London Small Arms Number l Mklll manufactured in 1917 at the Tower Hamlets factory in East London
The London Small Arms Company Ltd was a British Arms Manufacturer from the years 1866-1935.
and this very good and last Full pure Mark lll Short Magazine Lee-Enfield rifle made, chambered in .303. These rifles are instantly recognisable for their classic blunt nosed profile..
”The Kings crown / G.R / LSA / 1917 /SHT L.E. / III
Lovely walnut finish Ten round magizine. Magizine cut off as standard. Great bore. Standard butt fitted. This LSA is fitted with a parker Hale telescope scope mount, this is a great rifle for competition
The rear sight is graduated from 200 to 2000 yards and on the reverse face of the rear sight has a cleverly cross-hatched surface and vertical central line to aid with aim and cut down the glare. This kind of detail was not to be included on military arms from this period henceforth.
The rear sight protectors are the correct dished type. This SMLE has a standard detachable 10 shot magazine and two sling swivels and a stacking swivel. Bayonet fitting on the underside of the front cap which has the sight protector ears on top
Based in Tower Hamlets, London, London Small Arms Co. Ltd (LSA Co) was formed in an effort to compete against the Royal Small Arms Factory at Enfield by the gunsmiths who made up the London Armoury Company, which had gone out of business as a result of the end of the US Civil War.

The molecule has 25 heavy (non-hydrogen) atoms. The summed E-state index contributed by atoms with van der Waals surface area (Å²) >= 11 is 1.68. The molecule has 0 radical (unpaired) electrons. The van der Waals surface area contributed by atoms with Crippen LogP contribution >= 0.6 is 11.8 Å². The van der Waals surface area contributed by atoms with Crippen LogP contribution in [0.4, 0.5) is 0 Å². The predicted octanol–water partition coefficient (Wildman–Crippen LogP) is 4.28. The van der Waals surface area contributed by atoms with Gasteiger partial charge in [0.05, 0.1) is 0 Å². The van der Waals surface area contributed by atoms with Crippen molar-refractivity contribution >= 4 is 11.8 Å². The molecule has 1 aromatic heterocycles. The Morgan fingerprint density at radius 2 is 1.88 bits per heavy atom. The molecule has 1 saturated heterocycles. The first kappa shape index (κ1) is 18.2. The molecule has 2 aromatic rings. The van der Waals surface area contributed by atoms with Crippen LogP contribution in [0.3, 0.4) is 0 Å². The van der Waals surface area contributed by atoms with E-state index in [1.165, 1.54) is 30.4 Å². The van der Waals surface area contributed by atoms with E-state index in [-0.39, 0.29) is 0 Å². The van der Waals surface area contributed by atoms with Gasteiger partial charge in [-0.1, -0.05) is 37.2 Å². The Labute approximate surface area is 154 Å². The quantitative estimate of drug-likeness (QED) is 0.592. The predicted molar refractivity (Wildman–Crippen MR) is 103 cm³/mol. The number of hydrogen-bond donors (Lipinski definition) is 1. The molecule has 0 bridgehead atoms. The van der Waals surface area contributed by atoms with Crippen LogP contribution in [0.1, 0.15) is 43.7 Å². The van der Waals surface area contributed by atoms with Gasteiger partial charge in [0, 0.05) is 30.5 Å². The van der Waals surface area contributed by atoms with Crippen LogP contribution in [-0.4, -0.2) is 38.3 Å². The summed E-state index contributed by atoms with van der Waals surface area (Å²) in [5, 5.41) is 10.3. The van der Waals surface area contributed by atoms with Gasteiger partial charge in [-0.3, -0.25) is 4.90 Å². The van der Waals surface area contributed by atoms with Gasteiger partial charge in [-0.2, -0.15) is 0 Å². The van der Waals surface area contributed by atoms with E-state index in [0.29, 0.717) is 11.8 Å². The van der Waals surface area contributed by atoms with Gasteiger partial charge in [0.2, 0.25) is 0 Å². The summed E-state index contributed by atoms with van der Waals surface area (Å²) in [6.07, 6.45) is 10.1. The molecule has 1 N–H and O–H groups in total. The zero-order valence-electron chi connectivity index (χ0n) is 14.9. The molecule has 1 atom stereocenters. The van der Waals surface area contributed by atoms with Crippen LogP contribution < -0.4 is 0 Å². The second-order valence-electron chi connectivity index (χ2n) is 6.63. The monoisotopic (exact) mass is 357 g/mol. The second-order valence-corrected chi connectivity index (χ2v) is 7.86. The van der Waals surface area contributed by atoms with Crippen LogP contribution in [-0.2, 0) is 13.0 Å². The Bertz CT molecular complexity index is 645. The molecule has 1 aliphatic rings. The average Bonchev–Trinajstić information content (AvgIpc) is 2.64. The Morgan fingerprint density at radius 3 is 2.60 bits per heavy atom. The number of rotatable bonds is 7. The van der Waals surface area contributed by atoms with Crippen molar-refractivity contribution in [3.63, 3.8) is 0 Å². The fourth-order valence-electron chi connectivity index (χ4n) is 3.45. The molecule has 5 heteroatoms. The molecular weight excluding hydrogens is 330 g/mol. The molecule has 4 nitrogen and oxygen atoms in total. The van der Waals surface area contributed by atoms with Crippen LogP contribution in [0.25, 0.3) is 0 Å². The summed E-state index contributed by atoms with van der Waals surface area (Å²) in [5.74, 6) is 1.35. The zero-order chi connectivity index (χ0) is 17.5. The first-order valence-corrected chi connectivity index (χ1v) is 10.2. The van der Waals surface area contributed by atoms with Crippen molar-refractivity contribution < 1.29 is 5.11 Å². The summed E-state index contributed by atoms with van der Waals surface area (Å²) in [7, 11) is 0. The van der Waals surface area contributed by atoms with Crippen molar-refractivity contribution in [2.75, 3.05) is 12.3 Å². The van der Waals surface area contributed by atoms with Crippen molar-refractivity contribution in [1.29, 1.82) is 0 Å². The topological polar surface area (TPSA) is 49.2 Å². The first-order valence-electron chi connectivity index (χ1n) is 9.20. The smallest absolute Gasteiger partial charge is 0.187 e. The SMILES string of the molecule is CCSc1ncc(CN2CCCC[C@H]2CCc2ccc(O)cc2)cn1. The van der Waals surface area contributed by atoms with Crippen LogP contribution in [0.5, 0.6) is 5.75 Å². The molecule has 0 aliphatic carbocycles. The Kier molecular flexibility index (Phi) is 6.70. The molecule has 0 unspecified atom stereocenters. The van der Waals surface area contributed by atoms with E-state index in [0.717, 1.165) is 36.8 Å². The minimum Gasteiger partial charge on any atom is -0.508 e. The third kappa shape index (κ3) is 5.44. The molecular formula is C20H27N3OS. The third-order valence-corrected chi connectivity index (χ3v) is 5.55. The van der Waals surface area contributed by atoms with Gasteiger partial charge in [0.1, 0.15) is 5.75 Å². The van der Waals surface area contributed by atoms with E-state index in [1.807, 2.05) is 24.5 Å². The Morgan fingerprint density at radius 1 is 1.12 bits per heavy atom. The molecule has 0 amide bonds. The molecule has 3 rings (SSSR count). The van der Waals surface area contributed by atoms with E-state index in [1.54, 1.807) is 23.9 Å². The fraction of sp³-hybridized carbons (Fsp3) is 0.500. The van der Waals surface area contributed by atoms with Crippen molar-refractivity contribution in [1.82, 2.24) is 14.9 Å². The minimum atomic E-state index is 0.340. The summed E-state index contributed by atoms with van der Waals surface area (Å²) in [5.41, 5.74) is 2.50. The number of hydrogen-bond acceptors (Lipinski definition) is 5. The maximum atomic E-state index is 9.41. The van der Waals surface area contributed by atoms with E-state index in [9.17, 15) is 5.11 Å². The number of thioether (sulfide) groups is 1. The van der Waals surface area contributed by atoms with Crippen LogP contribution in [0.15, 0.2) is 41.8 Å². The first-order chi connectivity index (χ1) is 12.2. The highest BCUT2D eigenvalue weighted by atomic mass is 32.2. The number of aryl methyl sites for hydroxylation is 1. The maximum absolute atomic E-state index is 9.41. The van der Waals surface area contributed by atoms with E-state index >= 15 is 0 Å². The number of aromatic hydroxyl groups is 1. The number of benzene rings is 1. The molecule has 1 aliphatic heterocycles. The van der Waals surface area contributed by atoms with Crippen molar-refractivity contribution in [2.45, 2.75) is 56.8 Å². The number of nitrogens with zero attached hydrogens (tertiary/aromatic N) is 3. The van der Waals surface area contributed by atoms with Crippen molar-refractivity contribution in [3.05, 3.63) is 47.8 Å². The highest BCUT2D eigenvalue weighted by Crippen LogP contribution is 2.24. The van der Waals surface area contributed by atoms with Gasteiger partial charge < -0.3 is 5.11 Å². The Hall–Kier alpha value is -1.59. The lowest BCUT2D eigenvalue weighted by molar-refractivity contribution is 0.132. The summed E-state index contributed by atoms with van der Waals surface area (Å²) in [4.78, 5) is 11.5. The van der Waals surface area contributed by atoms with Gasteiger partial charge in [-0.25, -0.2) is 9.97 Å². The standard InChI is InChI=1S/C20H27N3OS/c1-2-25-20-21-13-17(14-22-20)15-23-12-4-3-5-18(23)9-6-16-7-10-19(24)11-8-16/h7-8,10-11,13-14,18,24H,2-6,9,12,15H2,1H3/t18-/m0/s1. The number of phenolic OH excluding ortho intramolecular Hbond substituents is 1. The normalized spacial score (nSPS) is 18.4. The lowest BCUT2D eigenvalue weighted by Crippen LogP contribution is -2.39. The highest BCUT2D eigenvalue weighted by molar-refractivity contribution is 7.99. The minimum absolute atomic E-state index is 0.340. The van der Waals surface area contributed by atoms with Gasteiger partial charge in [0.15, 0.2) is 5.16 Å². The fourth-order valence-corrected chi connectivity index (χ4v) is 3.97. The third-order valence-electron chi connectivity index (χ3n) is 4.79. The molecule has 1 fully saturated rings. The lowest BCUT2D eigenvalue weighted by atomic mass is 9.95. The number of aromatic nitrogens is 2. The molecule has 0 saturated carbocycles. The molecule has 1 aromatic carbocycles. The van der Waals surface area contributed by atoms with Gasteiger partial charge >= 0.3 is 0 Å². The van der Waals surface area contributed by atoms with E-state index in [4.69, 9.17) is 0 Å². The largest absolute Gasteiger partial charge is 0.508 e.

Like their counterparts at BSA Co, LSA Co were contractors to the British Armed forces and produced many British Service Rifles- notably the Martini–Henry, Martini–Enfield, and Short Magazine Lee–Enfield rifles. They also produced a number of sporting arms and shotguns for the civilian market.
Unlike BSA and RSAF Enfield, however,
LSA Co never managed to achieve high levels of production, preferring to focus on maintaining a greater level of workmanship on their firearms. Indeed, LSA Co guns are highly regarded by modern collectors of British military firearms because of their higher quality workmanship, which has led most of the existing and surviving LSA Co guns to be in (generally) better condition than their contemporaries from other manufacturers.
The London Small Arms Company Ltd was a British Arms Manufacturer from the years 1866-1935